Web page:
alexa Effect of the kappa opioid agonist R-84760 on cocaine-induced increases in striatal dopamine levels and cocaine-induced place preference in C57BL 6J mice.
Psychiatry

Psychiatry

Journal of Addiction Research & Therapy

Author(s): Zhang Y, Butelman ER, Schlussman SD, Ho A, Kreek MJ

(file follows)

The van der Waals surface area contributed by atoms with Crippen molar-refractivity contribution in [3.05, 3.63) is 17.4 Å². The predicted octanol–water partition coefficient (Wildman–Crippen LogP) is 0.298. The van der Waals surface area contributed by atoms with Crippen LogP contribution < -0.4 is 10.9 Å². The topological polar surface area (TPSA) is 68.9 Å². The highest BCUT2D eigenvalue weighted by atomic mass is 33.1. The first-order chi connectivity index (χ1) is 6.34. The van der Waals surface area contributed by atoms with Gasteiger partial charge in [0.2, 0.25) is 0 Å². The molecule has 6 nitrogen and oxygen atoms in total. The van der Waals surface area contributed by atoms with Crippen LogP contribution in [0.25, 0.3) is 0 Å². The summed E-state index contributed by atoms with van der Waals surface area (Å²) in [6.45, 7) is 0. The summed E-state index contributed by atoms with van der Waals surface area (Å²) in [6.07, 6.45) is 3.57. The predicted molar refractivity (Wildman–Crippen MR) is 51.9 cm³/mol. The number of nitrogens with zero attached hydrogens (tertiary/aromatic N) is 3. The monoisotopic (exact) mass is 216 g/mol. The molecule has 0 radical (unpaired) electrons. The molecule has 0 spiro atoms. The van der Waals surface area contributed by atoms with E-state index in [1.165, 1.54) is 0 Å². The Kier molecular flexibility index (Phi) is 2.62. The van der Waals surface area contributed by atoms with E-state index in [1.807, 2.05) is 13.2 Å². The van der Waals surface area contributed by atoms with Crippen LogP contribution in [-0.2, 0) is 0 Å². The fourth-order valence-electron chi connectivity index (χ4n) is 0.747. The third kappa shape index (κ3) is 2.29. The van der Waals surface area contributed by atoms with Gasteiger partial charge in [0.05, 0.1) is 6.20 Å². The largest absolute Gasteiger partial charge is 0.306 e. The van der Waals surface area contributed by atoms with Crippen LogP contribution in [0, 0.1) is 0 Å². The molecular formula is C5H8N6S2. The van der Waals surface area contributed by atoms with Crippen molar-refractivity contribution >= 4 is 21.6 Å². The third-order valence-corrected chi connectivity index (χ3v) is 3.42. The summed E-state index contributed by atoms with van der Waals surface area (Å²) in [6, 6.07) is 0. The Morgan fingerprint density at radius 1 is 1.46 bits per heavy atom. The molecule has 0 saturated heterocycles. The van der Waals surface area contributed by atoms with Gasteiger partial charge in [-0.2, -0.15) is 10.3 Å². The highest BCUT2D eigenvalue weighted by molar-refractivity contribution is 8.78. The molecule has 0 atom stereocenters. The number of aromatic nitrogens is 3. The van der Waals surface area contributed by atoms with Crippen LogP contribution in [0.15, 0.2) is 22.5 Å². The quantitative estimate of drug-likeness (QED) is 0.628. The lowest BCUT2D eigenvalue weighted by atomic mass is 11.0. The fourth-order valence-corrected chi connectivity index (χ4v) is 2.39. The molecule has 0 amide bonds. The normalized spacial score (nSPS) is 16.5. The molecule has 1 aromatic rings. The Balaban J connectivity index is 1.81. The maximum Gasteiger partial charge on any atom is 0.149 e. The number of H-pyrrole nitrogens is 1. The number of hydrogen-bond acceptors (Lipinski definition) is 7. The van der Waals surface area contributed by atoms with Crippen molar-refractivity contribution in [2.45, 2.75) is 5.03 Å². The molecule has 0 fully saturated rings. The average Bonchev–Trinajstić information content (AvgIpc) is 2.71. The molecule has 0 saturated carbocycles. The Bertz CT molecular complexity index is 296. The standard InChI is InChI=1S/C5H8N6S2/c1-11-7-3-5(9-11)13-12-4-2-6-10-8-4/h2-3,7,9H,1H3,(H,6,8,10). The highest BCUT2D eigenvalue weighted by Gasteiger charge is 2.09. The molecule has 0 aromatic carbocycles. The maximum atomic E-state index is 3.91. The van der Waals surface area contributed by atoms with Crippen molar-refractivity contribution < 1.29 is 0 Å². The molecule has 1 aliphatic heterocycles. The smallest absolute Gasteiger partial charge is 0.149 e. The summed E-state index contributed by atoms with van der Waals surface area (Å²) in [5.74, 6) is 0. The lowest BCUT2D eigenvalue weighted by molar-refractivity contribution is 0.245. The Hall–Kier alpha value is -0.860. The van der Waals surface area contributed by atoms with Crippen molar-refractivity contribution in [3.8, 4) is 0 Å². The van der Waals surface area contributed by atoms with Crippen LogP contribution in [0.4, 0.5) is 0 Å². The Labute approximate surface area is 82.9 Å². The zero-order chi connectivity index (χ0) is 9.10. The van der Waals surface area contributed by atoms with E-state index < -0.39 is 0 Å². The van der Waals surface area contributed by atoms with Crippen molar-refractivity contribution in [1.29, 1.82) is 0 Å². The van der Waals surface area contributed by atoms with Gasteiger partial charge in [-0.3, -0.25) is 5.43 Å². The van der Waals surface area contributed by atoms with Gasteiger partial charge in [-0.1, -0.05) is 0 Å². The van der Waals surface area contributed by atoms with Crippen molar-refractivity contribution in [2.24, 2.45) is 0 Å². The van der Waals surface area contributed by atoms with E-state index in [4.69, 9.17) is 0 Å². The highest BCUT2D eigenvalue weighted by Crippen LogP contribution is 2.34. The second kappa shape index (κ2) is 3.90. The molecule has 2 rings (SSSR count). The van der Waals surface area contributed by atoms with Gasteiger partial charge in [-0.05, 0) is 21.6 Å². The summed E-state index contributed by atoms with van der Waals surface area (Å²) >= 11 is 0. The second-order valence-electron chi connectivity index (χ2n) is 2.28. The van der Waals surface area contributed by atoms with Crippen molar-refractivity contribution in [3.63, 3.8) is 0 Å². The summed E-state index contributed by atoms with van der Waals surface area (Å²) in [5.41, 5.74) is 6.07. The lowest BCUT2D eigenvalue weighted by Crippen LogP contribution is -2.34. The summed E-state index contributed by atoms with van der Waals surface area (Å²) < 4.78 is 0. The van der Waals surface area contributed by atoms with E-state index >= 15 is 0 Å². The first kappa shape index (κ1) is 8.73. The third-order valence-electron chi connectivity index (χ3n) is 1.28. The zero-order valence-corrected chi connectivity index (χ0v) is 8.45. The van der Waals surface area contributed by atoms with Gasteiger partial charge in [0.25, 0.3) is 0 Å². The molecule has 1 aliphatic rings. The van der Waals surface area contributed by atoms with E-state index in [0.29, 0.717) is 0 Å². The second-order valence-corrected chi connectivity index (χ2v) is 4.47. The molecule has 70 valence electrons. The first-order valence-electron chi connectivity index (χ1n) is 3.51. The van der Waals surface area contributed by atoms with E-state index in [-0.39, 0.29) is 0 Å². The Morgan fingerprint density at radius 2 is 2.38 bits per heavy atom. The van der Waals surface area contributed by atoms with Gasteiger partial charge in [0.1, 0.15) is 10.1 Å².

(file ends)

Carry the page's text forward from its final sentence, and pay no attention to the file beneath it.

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Abstract RATIONALE: While the effects of several kappa opioid receptor agonists on cocaine-induced reward have been studied, such effects of R-84760, a novel non-peptidic, potent and selective kappa opioid agonist that has been studied in humans, are not yet known. OBJECTIVE: To study the effects of R-84760 on basal levels of dopamine, cocaine-induced increases in dopamine levels, cocaine-induced conditioned place preference and locomotor activity in mice. METHODS: In the first experiment, R-84760 was administered i.p. (0, 0.01, 0.05 or 0.1 mg/kg) to C57BL/6J mice. Its effect on basal dopamine levels in the caudate putamen was measured with in vivo microdialysis. In the second experiment, the effect of pretreatment with 0.1 mg/kg R-84760 on cocaine-induced increases in dopamine levels was studied. The third experiment examined the effect of R-84760 (0.1 mg/kg) on the development of cocaine-induced conditioned place preference and locomotor activity in the conditioning chamber. RESULTS: R-84760 decreased dopamine levels in a dose-dependent manner. The highest dose of R-84760 (0.1 mg/kg, i.p.) significantly decreased dopamine levels relative to vehicle, an effect completely blocked by pre-injection with 10 mg/kg of the kappa-opioid receptor antagonist nor-binaltorphimine (nor-BNI). The same dose of R-84760 blocked cocaine-induced increases in dopamine levels, cocaine-induced conditioned place preference and attenuated cocaine-induced locomotor response. CONCLUSION: These findings suggest that R-84760 decreases dopamine levels in the caudate putamen through kappa-opioid receptors. The inhibitory effect of R-84760 on striatal dopamine may contribute to its blockade of cocaine-induced increases in dopamine levels, cocaine-induced conditioned place preference and the associated increases in locomotor activity. This article was published in Psychopharmacology (Berl) and referenced in Journal of Addiction Research & Therapy

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